Currently we are only gaming on a dining room table, which causes a few issues, first – limited space and second – problems with scheduling around meals, etc. With a large family, taking up the main eating area for a day or two is not easy.

With those, and other factors, I decided I was going to build a nice gaming table out in the garage. Where I live, we never have an issue with heat, even in the hottest summer days, the garage never gets over 70°F, which is perfect. In the colder months, which sometimes get down to -40°F, bringing in a space heater or two is no problem either.

This table is being built mostly for 15mm gaming (Flames of War for example), but it would work fine with larger scale minis such as Warhammer 40k, Warzone, Bolt Action, etc.

I didn’t want to spend too much money on the table, I think this project cost me less than $50USD in total. I got an old, study dining room table from a yard sale for next to nothing, I am using that as a base, although this table can easily be moved on/off and around as needed. I also already had a power drill, screws and hammer – so those items are not factored into the cost.

• Screwdriver or Power drill.
• Hammer (Optional).

• 3.5″ Screws.
• 2″ Screws.
• Finishing Nails (Optional).
• 1 sheet of 4’x8′ plywood (1/4″ or 3/8″ thick).
• 2 2″x4″ cut to 8′ long.
• 5 2″x4″ cut to 45″ long.
• 2 1″x6″ cut to 8′ long (Optional).
• 2 1″x6″ cut to 49.5″ long (Optional).


STEP d10-1

For the sheet of plywood, I asked for the thinnest, cheapest piece of 4′ x 8′ they had. I ended up with a decent 3/8″ thickness piece that worked perfectly.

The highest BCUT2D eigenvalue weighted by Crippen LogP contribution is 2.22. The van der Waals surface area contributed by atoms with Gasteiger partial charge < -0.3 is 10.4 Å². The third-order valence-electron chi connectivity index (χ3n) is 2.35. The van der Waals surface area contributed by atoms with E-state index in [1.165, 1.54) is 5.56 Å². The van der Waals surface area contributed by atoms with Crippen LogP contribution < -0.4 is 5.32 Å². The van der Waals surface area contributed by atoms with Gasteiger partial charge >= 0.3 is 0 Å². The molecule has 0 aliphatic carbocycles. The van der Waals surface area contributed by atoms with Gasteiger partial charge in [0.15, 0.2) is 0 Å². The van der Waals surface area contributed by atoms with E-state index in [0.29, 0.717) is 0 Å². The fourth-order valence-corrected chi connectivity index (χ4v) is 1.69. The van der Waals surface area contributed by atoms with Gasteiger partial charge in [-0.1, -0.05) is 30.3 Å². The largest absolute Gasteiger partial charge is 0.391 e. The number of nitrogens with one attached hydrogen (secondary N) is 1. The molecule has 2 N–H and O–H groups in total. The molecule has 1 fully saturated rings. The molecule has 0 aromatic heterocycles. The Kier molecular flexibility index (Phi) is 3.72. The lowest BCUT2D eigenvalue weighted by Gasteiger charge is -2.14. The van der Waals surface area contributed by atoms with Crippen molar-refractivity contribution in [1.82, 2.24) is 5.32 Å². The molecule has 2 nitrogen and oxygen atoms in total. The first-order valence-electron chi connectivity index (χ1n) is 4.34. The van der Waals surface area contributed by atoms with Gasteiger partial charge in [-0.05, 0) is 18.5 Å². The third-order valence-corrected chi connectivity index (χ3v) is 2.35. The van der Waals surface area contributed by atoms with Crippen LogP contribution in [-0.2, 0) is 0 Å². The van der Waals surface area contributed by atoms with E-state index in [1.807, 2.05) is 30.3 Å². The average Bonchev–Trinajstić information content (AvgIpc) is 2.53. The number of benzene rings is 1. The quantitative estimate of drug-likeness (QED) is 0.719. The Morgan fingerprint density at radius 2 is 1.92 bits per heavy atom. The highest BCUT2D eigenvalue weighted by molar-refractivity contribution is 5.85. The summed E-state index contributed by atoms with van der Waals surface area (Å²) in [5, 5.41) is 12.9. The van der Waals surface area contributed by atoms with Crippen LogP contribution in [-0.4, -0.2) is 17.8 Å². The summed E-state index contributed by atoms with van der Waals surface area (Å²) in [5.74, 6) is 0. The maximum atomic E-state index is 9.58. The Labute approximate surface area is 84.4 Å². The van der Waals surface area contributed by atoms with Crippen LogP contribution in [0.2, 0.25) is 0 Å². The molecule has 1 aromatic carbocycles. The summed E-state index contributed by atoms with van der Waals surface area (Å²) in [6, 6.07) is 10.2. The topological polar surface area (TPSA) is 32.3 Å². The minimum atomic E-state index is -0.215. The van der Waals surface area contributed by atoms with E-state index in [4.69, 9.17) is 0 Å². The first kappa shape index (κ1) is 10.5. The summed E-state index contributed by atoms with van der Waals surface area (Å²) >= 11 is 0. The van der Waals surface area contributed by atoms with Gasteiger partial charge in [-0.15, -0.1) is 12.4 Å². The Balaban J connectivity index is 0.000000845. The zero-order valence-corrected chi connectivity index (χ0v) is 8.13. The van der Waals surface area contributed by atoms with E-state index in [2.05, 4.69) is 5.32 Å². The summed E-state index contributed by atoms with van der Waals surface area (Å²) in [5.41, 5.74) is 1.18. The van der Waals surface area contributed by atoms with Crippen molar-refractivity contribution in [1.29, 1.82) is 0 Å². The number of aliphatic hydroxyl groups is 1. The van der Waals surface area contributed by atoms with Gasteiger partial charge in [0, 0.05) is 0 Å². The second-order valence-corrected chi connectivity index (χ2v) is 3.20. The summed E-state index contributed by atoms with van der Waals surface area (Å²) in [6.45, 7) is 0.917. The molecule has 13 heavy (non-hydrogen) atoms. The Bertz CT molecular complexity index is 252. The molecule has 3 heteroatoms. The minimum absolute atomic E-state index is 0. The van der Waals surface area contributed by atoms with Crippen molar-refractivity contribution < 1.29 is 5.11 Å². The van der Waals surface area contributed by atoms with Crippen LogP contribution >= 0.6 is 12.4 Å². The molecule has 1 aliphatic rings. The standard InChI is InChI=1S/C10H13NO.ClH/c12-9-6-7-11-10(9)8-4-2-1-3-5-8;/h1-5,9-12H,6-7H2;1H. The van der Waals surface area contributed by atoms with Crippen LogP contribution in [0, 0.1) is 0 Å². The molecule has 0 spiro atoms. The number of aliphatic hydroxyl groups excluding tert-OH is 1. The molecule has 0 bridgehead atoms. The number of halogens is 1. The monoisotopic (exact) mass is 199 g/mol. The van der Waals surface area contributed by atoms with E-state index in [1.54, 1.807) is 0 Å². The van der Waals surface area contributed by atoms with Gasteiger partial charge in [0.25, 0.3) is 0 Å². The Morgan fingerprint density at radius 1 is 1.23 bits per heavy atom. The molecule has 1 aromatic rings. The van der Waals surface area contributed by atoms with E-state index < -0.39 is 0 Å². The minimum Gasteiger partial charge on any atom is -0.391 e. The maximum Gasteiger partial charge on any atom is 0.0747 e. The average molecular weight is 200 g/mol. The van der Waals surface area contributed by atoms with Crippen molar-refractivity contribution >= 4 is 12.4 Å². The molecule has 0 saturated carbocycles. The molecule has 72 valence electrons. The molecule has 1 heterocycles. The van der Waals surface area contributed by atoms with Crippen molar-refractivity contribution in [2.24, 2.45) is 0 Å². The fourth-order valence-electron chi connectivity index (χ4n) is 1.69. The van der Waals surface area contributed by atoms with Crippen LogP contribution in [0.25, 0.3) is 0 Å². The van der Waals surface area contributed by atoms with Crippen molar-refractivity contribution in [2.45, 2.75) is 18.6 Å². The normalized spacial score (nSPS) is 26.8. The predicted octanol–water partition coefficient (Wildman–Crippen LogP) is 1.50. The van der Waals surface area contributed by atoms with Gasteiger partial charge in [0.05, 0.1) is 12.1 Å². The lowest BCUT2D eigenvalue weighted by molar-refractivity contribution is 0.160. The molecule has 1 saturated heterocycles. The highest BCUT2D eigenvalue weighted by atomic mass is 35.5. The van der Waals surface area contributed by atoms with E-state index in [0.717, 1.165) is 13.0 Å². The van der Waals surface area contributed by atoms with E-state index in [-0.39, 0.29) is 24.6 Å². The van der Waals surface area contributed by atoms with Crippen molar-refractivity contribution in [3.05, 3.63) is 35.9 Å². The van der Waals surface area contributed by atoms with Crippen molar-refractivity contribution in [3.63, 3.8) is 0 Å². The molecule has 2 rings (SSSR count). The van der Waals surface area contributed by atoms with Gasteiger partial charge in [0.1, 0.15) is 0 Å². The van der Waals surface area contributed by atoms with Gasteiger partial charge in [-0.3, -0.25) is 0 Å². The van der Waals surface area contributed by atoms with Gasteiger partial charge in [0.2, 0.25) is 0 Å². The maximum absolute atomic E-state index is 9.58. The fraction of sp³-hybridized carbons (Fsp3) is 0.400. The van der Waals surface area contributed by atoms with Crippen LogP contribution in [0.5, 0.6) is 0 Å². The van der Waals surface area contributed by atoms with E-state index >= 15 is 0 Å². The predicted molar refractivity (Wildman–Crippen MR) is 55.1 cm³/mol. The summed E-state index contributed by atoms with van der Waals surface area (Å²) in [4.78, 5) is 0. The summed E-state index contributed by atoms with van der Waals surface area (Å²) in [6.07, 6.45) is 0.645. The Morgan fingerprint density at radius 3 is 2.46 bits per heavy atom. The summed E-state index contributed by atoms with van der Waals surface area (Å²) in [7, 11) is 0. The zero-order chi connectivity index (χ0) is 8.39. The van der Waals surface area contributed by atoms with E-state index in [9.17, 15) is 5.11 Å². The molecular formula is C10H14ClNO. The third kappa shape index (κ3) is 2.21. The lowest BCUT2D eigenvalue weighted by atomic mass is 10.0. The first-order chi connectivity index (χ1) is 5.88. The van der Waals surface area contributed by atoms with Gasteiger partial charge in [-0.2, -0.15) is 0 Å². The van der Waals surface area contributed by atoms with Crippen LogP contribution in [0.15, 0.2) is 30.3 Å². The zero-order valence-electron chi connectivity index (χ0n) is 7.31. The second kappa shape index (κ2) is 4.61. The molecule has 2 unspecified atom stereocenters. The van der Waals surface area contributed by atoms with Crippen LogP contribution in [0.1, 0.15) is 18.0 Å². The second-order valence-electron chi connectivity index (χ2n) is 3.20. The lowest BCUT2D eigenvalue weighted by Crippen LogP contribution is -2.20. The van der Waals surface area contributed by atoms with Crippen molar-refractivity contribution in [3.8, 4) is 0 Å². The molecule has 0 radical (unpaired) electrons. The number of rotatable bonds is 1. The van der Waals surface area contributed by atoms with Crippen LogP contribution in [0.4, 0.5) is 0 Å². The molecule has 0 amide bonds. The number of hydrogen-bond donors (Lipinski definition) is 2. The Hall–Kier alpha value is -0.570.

STEP d10-2

Using 3.5″ screws, I made a box out of some of the 2×4’s, the outer measurements of the box is 8′ x 4′ and matches up to the plywood.


STEP d10-3

Next I used the remaining 2×4’s and made cross beams at the 2′, 4′ and 6′ marks. This will give the thin plywood stability and prevent sagging in the future.

The ‘frame’ should now line up the the plywood sheet…


STEP d10-4

Now we screw the plywood down to the frame, be sure the “good” side of the plywood is on the top, usually there is one side smoother and cleaner than the other.

I used 2″ screws here, and secured the outer frame to the plywood.

You can also see the table I got for the base, it is roughly 3′ x 6.5′ or so, and VERY sturdy, perfect for the base of this gaming table.


STEP d10-5

With the edges screwed in securely I used a chalk line to mark the 2′, 4′ and 6′ marks where the cross beams were and I screwed down into those as well. This step is optional and not necessary.


STEP d10-6

At this point the gaming table could be considered completed as we now have a secure table top that can be moved around as needed. I wanted to have a nice smooth lip around the edges, so I purchased some nice finished 1×6 pine. I screwed these in around the edges, making a nice frame that sits approx 1″ higher than the actual surface of the table.

One of my four boys helped me (the youngest), he is eager to use the table when completed.


STEP d10-7

I didn’t have screws small enough for the four corners, so I used some small finishing nails, just to tack the edges in place and prevent any warping in the future.


STEP d10-8

Finally the table is complete! I had an old piece of 8’x4’x1″ insulation foam that was never used, the edges were a bit beat up, but I put this down inside of the frame as a cushion to roll my gaming mats out on top of. This is another completely optional step.

At some point I think I will buy a new piece of foam with clean edges to replace this one.



Here are some images of the table with my DEEP CUT STUDIOS game mats rolled out onto them. These mats are 4’x6′ and look great. I have one problem with them however. The tubes they were shipped in were so small that there are crinkles and ripples in the mats that just won’t come out. It isn’t very noticeable in these photos, but it is there… It is a shame because the mats themselves are quite nice.

I just ordered 5 new mats, from another company, in a 4’x8′ size, once I get those, I think I’ll likely trash these DEEP CUT mats. The small tube size causing those ripples REALLY bugs me when playing on them.!

Many thanks to D Rock Roberts for allowing me to use this for my first hobby post. I saw it and thought I needed to post that!

Top work and more to follow!

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